30 How to build a successful survey (1)Make a grand plan. To sell the project, you probably need a “most important” project, but the best science will be the things you never expected to find. If the quality and quantity of the data are unprecedented, there will be surprises. Make the plan ambitious. (2)Pay scientists to build the hardware software. It is a lot of work to build a survey, and the scientists who do the work need to be treated well, and not worry about their next paycheck. Their contributions are every bit as important as those that will be contributed by the scientists that use the data. How will these scientists will be rewarded for good work? When data are available, they will need some time to do analysis, too. It is important to combine a manager who is focused on making sure the task with the longest lead time is getting done with an optimistic and ambitious scientist who wants as much data as he can get, of the highest possible quality. (3)Include other scientists in planning and data quality testing. Scientists can and will volunteer their time to make sure you observe the objects they are interested in, and to make sure they are of sufficient quality. You will need many eyes and minds, and many perspectives, to get this part right. (4)Make the data easy to find and use. The people who created the data understand it, but a large portion of the science impact will come from other peripheral scientists who do not know your detailed file formats. You will need these results to point to when you ask for more money, which you will need. (5)Foster strong internal collaborations, and make the data public in the end. The big science results should come from scientists inside your collaboration. This cannot be accomplished by assigning the result to a single person or group – people need to select themselves by doing (not planning to do) the analyses. Everyone will benefit if people feel like they are part of a collaboration and can share their preliminary results internally to make progress more quickly. But smaller projects you have never thought of will be done by outside scientists if you make the data available, and your profile in the scientific community will be much, much higher if the data is public – though you could wait a couple of years after the data is taken so collaborators have time to use the data and verify the quality. (6)Publicize accomplishments. And always make sure there are great accomplishments to point to, because if you are successful, you will always need more operating money.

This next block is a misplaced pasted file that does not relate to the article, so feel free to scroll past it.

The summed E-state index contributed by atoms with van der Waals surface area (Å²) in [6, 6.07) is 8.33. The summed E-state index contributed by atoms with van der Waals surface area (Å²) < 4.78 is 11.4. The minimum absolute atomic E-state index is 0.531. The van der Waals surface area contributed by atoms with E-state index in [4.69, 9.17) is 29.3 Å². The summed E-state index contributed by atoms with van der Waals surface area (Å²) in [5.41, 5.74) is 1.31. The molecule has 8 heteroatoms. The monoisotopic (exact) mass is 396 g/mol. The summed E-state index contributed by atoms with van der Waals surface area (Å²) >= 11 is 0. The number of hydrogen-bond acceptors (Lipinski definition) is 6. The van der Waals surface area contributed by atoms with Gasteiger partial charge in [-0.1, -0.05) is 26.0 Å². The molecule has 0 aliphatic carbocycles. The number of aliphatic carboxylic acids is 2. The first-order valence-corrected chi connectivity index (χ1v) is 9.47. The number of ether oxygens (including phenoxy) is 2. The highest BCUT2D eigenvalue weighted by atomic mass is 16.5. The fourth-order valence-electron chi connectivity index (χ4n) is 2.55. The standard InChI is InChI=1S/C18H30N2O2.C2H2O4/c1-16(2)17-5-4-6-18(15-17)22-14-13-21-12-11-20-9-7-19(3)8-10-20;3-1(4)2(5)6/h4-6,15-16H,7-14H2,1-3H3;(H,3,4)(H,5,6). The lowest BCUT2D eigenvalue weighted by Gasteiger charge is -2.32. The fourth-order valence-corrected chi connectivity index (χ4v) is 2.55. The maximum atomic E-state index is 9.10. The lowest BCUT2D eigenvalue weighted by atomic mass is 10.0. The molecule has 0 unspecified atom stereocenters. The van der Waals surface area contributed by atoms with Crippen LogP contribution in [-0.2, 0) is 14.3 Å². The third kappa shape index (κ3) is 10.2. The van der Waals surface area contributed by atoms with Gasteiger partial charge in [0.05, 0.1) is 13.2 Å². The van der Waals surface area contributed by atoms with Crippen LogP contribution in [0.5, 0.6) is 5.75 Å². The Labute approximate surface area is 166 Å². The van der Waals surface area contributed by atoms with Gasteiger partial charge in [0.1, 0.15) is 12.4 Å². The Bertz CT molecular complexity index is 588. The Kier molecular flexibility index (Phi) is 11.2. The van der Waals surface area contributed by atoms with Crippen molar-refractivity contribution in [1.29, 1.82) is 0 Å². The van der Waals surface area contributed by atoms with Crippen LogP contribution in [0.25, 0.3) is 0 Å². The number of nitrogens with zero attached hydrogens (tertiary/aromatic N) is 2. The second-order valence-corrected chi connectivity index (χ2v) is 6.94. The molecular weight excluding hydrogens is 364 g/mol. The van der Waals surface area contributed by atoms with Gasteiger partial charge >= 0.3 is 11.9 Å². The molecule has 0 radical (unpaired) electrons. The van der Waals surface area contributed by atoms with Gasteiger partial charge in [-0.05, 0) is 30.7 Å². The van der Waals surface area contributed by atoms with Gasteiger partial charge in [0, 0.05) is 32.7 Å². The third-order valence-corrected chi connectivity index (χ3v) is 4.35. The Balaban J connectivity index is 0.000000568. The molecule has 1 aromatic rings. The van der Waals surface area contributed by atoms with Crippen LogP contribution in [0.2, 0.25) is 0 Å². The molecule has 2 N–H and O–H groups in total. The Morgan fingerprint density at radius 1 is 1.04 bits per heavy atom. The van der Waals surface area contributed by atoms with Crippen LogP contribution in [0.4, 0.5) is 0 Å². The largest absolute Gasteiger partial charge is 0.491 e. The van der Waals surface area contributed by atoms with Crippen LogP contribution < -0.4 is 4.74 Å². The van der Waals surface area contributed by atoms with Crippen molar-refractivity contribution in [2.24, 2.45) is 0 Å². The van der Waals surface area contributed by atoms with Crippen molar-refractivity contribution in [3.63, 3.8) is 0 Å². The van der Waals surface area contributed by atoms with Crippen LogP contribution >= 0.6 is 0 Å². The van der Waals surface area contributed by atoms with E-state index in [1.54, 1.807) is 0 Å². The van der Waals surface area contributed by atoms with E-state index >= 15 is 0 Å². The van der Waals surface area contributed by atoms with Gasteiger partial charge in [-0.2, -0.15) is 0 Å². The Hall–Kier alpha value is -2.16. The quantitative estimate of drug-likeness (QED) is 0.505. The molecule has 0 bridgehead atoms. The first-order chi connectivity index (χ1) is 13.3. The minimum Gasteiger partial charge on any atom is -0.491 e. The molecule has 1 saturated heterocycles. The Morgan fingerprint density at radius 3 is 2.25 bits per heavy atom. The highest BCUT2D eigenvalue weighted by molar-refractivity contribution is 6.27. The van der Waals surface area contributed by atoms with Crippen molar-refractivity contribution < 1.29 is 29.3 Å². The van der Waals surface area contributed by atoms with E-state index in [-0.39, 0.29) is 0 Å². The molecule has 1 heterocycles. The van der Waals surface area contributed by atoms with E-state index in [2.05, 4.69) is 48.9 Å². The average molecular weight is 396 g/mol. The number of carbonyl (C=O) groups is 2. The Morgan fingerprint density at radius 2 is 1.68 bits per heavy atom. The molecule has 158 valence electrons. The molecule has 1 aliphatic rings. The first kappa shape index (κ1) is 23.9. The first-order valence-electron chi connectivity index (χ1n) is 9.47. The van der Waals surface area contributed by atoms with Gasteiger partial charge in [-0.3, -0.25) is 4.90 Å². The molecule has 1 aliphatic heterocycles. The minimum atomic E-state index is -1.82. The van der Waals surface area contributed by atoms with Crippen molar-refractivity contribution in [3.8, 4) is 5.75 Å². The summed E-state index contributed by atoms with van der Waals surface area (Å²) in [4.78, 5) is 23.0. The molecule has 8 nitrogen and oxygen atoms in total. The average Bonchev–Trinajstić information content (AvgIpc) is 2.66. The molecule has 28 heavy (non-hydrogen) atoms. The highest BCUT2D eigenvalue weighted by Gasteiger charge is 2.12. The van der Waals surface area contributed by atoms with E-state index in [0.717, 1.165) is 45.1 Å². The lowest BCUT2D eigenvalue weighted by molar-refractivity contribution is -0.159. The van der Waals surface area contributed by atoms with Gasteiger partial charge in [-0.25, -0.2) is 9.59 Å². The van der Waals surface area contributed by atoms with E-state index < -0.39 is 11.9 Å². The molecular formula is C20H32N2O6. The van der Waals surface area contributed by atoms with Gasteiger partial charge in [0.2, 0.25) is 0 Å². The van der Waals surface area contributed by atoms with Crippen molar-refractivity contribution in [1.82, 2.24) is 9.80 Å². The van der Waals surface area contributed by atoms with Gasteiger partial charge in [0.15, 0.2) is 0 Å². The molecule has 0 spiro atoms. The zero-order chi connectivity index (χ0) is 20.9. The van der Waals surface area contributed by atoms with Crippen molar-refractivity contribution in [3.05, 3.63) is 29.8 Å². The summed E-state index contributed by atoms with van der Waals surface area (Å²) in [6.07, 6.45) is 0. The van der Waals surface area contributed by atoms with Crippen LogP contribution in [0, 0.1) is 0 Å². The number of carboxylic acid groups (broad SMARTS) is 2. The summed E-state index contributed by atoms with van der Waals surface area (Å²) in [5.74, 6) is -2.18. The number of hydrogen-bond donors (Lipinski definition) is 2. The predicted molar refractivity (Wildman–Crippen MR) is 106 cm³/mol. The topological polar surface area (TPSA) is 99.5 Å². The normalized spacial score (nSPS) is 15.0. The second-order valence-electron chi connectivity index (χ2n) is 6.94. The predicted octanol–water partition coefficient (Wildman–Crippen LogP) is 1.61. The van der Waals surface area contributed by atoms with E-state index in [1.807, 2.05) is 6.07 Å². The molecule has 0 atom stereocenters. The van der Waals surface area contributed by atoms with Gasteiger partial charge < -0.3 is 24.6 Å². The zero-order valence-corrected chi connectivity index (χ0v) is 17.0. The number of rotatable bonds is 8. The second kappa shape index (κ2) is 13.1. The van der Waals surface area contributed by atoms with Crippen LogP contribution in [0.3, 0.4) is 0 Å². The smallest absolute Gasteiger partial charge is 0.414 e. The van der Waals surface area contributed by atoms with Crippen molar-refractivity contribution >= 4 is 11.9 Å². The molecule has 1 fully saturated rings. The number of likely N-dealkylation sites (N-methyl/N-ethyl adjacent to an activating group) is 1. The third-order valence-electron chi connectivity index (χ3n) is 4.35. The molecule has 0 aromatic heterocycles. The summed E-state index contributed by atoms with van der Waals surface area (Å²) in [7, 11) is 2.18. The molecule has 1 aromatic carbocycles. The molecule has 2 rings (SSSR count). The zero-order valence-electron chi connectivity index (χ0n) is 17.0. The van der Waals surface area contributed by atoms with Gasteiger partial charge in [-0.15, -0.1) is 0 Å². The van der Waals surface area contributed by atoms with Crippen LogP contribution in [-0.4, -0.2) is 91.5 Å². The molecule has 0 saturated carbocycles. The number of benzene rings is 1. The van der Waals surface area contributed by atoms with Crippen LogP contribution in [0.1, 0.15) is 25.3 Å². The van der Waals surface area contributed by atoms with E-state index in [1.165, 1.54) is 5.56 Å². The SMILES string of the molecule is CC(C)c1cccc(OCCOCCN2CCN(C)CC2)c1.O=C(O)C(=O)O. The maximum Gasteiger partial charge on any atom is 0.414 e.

31 Doing Science with Survey Data (1)Think very hard about what you would like to learn from the data, and how the data should be taken to make this possible. Plan survey operations well. (2)Once the data is available, science and calibration should be done at the same time. Do not wait until the data is exquisitely calibrated to ask what the data is telling you about the Universe. (3)Expect the unexpected.

32 Overview (1) The Milky Way spheroid (a) tidal debris (b) dwarf galaxies and globular clusters (c) global properties of spheroid stars (2) The Virgo Overdensity and the Big Toe of Hercules (3) Open problems and the need for a larger spectroscopic survey Milky Way stars (RAVE, SEGUE II, LAMOST, WFMOS) (4) The promise and challenges of LAMOST